“Without a remedy for this mismatch of demand and supply, we forecast that by 2020 there will be a global shortfall of 85m high and middle skills workers for the labour market.”
This worrying statistic came from The Economist in November 2012 and considering recent reports that state that 65% of UK CEO’s believe that ‘a lack of skills is hampering the growth prospects of their organisations’, this prediction is not unfounded. The gap is particularly evident among potential entry level employees with 40% of employers reporting that they struggle to fill these vacancies as candidates have inadequate skills.
Findings from a recent McKinsey survey reveal that the contradictory perceptions held by employers, education-providers and young people may be contributing to the problem:
70% of employers blame inadequate training for the shortfall in skilled workers.
70% of education providers believe they properly prepare graduates for the jobs market.
Employers state that less than half of the young they hire have adequate problem solving skills.
Nearly two-thirds of young people around the world profess to having these skills.
60% of young people around the world would pay more for education that would make them more attractive in the job market.
70% of employers say they would pay more for the right talent… if they could find it.
These statistics suggest that what is required from employers, education-providers and the young is being misunderstood. Whilst 70% of employers acknowledge that they have a duty to help tackle youth employment, they still appear to rely on academic institutions to prepare young people for employment. However, as the working world becomes increasingly complex, businesses need to invest in both training resources and in the development of their recruiting strategy if this global skills gap is to improve.
Recent CIPD research published by the Changeboard magazine, reveals that organisations focus increasingly on recruiting only for the immediate term, with just 6% of organisations looking ahead to the next five years. When vacancies arise, they are often reactionary, so require someone who can ‘do the job now’. Because of this approach there is limited scope for the development of young people within an organisation.
Alongside this, despite 64% of employers agreeing that young people need to be given the opportunity to prove themselves, one in four organisations did not recruit a single person aged 16-24 in the last 12 months, and just 56% say they’re unlikely to do so in the next year. With this approach the emerging skills gap will only get worse. As Rudiger says employers have ‘a real responsibility to help’ and are in a position to do so. However, the CIPD’s recent Learning to Work research has shown that organisations are failing to share their knowledge with ‘only 24% of organisations offering internships and 29% visiting schools’.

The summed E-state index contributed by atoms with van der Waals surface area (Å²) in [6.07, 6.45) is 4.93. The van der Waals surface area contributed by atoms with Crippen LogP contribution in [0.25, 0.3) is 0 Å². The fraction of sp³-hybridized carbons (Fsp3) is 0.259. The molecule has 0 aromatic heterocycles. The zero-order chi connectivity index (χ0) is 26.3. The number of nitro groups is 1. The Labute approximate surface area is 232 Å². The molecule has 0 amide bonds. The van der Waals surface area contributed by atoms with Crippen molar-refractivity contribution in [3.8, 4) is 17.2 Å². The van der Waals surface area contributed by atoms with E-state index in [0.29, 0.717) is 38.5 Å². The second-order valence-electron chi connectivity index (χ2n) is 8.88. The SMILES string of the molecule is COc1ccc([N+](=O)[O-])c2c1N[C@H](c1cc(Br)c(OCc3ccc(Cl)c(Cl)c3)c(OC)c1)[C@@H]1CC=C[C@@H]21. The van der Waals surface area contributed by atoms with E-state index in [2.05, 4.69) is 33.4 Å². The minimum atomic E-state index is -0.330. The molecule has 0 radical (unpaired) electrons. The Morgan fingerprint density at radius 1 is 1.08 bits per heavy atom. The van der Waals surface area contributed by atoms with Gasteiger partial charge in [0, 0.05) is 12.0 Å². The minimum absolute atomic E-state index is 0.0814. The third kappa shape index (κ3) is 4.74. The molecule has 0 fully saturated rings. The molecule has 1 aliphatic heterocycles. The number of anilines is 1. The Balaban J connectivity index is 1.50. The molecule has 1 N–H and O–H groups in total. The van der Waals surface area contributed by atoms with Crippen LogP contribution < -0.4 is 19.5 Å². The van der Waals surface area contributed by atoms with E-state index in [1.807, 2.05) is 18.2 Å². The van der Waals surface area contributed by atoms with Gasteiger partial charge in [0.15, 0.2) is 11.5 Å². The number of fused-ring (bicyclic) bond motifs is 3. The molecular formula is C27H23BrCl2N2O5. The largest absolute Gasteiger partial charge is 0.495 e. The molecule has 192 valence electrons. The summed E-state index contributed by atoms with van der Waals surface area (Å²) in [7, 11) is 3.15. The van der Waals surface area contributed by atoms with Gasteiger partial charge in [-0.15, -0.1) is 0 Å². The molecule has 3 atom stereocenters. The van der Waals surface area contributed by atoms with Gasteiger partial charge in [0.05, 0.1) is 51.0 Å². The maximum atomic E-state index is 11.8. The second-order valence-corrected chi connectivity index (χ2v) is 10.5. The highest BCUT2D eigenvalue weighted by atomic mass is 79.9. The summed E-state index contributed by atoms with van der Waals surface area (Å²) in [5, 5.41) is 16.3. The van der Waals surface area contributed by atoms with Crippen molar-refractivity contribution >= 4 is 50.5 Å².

However, whilst it is essential that businesses reassess how they approach their long-term recruitment strategies, the increasing skills gap also reflects on how academic institutions and businesses interact. There appears to be a misunderstanding between what makes someone skilled and employable and how these attributes are measured. As the perception of what graduates should contribute to the workplace advances, so does the demand on what a university education should provide. But are universities being asked to evolve into something they were never set up to be – an institution that offers both an apprenticeship and scholarship? As the recruiting world increasingly calls for all skills to be backed up by directly relevant and substantial experience, are the skills learnt through academic practices now not appreciated as much as those developed through vocational training? And for those people who aren’t pursuing a career in academia, are universities their best route or do apprenticeships offer a better opportunity for skill development?
Rebecca Binns, HR business partner at Arriva plc., believes that the distinction between graduates and apprentices is becoming more blurred:
“We have a very established, tried and tested apprenticeship program that sits alongside our graduate scheme. Apprenticeship programs are often the best way to get into engineering, but we found that there was a bit of a glass ceiling. The graduates were coming in to take all the engineering management roles rather than the apprentices.”
But as Arriva invested more in the management training in their apprenticeship programs they found a shift in who, between graduates and apprentices, were most suitable for management roles:
“Because of the increasing cost of going to university, we almost expected to see a higher caliber of graduate – but that wasn’t necessarily the case. If anything, we’ve seen a drop in the caliber of graduates and better apprentices.”
With the rising cost of university fees only 1 in 20 school leavers can afford to go to university, but for those that can is it the best route or will their professional career have a stronger foundation if started through vocational training?
The growing skills gap is getting increasingly worse and with only a 1/3 of UK CEO’s recognising “filling talent gaps” as a priority for the year ahead and 70% of respondents saying they plan to increase investment in their workforce over the next three years, there needs to be more urgency in how employers are approaching this situation. Relations between businesses and academic institutions also need to be revised as it is essential that young people are taught what is relevant and valuable in the wider working world. Without this, the skills gap will continue to grow and the Economists prediction will become a reality.